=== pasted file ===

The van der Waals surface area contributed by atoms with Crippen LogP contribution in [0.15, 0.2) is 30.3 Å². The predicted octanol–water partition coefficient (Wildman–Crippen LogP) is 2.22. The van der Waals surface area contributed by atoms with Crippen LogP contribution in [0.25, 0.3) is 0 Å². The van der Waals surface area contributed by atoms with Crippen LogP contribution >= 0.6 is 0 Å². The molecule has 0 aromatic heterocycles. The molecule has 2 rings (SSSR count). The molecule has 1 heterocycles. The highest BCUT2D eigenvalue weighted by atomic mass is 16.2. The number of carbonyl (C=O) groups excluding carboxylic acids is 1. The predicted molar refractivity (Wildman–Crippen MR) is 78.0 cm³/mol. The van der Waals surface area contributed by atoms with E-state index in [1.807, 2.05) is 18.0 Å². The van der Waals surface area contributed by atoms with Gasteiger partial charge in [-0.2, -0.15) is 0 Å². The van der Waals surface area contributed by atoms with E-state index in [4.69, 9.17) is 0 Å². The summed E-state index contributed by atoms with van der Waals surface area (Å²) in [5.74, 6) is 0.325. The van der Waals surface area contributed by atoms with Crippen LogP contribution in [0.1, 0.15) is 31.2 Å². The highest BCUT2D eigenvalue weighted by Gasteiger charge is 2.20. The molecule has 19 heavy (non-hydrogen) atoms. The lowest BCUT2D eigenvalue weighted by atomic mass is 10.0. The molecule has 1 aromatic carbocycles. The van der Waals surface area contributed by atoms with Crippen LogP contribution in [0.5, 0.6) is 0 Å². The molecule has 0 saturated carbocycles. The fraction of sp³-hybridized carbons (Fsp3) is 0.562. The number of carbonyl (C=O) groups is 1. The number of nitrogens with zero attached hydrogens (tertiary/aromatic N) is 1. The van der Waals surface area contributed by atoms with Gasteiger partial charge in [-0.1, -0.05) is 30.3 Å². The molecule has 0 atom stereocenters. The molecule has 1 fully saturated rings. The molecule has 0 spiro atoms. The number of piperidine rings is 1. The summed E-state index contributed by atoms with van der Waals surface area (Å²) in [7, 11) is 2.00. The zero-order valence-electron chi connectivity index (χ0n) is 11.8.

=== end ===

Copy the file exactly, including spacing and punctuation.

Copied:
The van der Waals surface area contributed by atoms with Crippen LogP contribution in [0.15, 0.2) is 30.3 Å². The predicted octanol–water partition coefficient (Wildman–Crippen LogP) is 2.22. The van der Waals surface area contributed by atoms with Crippen LogP contribution in [0.25, 0.3) is 0 Å². The van der Waals surface area contributed by atoms with Crippen LogP contribution >= 0.6 is 0 Å². The molecule has 0 aromatic heterocycles. The molecule has 2 rings (SSSR count). The molecule has 1 heterocycles. The highest BCUT2D eigenvalue weighted by atomic mass is 16.2. The number of carbonyl (C=O) groups excluding carboxylic acids is 1. The predicted molar refractivity (Wildman–Crippen MR) is 78.0 cm³/mol. The van der Waals surface area contributed by atoms with E-state index in [1.807, 2.05) is 18.0 Å². The van der Waals surface area contributed by atoms with Gasteiger partial charge in [-0.2, -0.15) is 0 Å². The van der Waals surface area contributed by atoms with E-state index in [4.69, 9.17) is 0 Å². The summed E-state index contributed by atoms with van der Waals surface area (Å²) in [5.74, 6) is 0.325. The van der Waals surface area contributed by atoms with Crippen LogP contribution in [0.1, 0.15) is 31.2 Å². The highest BCUT2D eigenvalue weighted by Gasteiger charge is 2.20. The molecule has 19 heavy (non-hydrogen) atoms. The lowest BCUT2D eigenvalue weighted by atomic mass is 10.0. The molecule has 1 aromatic carbocycles. The van der Waals surface area contributed by atoms with Crippen LogP contribution in [0.5, 0.6) is 0 Å². The molecule has 0 saturated carbocycles. The fraction of sp³-hybridized carbons (Fsp3) is 0.562. The number of carbonyl (C=O) groups is 1. The number of nitrogens with zero attached hydrogens (tertiary/aromatic N) is 1. The van der Waals surface area contributed by atoms with Gasteiger partial charge in [-0.1, -0.05) is 30.3 Å². The molecule has 0 atom stereocenters. The molecule has 1 fully saturated rings. The molecule has 0 spiro atoms. The number of piperidine rings is 1. The summed E-state index contributed by atoms with van der Waals surface area (Å²) in [7, 11) is 2.00. The zero-order valence-electron chi connectivity index (χ0n) is 11.8.